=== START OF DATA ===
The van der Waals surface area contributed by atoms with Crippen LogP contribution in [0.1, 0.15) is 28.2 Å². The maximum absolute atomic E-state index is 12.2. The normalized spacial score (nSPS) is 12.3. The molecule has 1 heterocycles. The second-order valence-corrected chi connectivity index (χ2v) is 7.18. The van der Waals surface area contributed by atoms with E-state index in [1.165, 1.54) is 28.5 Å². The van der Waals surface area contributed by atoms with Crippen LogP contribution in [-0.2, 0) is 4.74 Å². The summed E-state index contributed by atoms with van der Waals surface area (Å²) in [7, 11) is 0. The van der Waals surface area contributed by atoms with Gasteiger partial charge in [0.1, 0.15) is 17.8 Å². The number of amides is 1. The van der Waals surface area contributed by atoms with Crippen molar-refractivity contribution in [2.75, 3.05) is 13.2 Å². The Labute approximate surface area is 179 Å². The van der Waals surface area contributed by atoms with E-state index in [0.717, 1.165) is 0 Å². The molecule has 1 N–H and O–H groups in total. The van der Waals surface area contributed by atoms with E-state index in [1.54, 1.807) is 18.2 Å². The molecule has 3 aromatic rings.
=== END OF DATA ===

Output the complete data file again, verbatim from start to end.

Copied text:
The van der Waals surface area contributed by atoms with Crippen LogP contribution in [0.1, 0.15) is 28.2 Å². The maximum absolute atomic E-state index is 12.2. The normalized spacial score (nSPS) is 12.3. The molecule has 1 heterocycles. The second-order valence-corrected chi connectivity index (χ2v) is 7.18. The van der Waals surface area contributed by atoms with E-state index in [1.165, 1.54) is 28.5 Å². The van der Waals surface area contributed by atoms with Crippen LogP contribution in [-0.2, 0) is 4.74 Å². The summed E-state index contributed by atoms with van der Waals surface area (Å²) in [7, 11) is 0. The van der Waals surface area contributed by atoms with Gasteiger partial charge in [0.1, 0.15) is 17.8 Å². The number of amides is 1. The van der Waals surface area contributed by atoms with Crippen molar-refractivity contribution in [2.75, 3.05) is 13.2 Å². The Labute approximate surface area is 179 Å². The van der Waals surface area contributed by atoms with E-state index in [0.717, 1.165) is 0 Å². The molecule has 1 N–H and O–H groups in total. The van der Waals surface area contributed by atoms with E-state index in [1.54, 1.807) is 18.2 Å². The molecule has 3 aromatic rings.